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Livestock groups, alarmed by the prospect that the Senate farm bill may include national standards for the treatment of egg-laying hens, are trying to pressure Agriculture Chairwoman Debbie Stabenow to abandon the idea.
The organizations promise a floor fight if they cannot persuade the Michigan Democrat to withdraw the language or have committee members strip it from the bill at an expected markup this month. The National Pork Producers Council and the National Cattlemen’s Beef Association sent alerts to members this week to call their congressional delegations, especially if their lawmakers sit on the Senate Agriculture Committee.
Scott George, president of the National Cattlemen’s Beef Association, said his organization would work to defeat the entire farm bill if it goes to the floor with language codifying an agreement United Egg Producers and the Humane Society of the United States signed in 2011.
“That’s how strongly we feel about it,” George said.
Livestock groups may not have the political muscle to sink the bill by themselves, but they were joined last year by the American Farm Bureau, National Farmers Union and National Milk Producers Federation in successfully opposing codification of the agreement.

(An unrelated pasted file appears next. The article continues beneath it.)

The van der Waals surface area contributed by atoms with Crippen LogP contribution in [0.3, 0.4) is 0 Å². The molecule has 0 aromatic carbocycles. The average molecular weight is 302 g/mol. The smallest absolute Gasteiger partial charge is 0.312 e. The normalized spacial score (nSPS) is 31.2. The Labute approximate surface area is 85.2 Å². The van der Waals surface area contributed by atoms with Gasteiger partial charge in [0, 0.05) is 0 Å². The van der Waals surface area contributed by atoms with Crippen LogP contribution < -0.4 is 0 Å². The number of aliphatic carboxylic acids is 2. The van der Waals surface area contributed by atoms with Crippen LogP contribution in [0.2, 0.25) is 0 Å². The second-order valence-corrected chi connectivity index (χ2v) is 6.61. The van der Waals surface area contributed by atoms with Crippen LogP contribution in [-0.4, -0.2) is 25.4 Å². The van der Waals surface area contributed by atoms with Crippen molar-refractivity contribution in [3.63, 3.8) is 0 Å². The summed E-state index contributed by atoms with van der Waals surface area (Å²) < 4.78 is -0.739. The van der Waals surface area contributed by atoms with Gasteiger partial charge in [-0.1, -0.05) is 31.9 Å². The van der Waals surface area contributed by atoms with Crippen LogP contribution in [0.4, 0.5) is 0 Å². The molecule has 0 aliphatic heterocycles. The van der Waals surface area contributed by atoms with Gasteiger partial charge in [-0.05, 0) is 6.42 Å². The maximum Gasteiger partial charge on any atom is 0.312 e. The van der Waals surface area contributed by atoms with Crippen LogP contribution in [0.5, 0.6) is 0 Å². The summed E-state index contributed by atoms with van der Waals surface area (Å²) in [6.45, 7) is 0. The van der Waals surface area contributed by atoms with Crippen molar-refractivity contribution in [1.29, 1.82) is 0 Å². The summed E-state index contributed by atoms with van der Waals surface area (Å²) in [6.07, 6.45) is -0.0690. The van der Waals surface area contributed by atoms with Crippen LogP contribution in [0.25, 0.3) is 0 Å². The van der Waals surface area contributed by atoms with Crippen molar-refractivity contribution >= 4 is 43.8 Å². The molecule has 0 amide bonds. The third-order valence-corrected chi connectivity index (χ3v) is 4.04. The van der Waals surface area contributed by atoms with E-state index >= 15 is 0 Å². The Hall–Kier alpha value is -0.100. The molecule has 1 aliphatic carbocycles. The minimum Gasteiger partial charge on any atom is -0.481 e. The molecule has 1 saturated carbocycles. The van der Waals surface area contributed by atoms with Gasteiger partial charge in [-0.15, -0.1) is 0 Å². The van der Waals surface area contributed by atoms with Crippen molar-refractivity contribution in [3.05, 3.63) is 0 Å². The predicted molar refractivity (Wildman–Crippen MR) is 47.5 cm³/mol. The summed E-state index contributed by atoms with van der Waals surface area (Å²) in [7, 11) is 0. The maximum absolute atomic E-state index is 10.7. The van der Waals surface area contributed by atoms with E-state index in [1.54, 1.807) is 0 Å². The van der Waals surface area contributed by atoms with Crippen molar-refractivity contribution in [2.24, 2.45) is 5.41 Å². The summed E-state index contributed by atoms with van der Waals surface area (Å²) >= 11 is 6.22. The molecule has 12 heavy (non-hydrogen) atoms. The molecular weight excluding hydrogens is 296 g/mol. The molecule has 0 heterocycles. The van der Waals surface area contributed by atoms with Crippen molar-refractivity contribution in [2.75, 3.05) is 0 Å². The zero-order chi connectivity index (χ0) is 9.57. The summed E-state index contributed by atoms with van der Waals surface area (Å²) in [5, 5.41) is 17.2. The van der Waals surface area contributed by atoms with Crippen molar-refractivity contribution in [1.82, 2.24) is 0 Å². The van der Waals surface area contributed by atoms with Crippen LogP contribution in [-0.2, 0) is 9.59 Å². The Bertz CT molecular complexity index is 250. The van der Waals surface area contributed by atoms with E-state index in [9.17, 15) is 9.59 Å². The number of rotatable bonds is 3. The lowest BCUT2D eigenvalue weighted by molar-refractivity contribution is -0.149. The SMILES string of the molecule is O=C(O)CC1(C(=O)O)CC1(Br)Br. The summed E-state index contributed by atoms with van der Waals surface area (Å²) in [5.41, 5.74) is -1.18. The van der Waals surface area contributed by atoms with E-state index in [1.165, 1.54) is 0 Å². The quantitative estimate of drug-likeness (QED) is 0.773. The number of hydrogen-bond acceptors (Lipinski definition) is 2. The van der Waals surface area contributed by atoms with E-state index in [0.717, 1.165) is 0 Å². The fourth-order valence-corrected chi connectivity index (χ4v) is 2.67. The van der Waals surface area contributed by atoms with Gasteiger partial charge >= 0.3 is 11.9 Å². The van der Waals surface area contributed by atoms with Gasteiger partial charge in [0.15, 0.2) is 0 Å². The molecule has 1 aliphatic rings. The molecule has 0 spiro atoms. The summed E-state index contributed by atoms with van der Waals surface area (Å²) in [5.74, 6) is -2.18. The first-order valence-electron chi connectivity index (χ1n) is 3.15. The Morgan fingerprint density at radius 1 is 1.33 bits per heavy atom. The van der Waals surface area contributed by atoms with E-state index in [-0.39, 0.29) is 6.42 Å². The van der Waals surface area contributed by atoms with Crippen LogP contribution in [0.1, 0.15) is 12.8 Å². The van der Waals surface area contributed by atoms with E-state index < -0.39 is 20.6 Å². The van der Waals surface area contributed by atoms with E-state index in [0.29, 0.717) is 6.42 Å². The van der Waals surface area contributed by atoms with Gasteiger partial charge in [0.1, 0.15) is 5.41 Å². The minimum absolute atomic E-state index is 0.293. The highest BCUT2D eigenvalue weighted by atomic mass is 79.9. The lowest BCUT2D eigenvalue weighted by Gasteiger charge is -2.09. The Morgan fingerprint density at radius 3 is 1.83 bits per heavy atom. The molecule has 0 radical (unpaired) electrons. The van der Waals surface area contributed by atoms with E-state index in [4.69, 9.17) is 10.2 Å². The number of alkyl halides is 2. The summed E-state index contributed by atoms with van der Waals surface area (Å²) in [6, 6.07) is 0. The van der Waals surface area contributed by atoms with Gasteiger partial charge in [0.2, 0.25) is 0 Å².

The agreement language would apply only to egg producers and would amend current federal law on egg production to require farmers to complete the transition to larger cages for housing hens by 2029. The agreement also requires product labels for consumers indicating production conditions and calls for hen house air quality and ammonia standards; a ban on sales of shell eggs and egg products from operations that do not meet new cage standards; and sets euthanasia standards for egg-laying hens.
“We don’t think that government officials are the best people to start prescribing how we care and house our animals,” George said. “The people in the production practices are the experts. I’ve been doing this my whole life.”Reaching Beyond Hens
Other livestock and farm groups say that if the agreement becomes law, an emboldened Humane Society and other animal welfare groups might pursue federal legislation to regulate their operations. Many in animal agriculture view animal welfare groups — the well-funded and aggressive Humane Society in particular — as activists or extremists determined to end the food animal industry.
“They think animal abuse is eating a pork chop at night,” said Chris Wall, assistant vice president for government affairs for the National Pork Producers Council.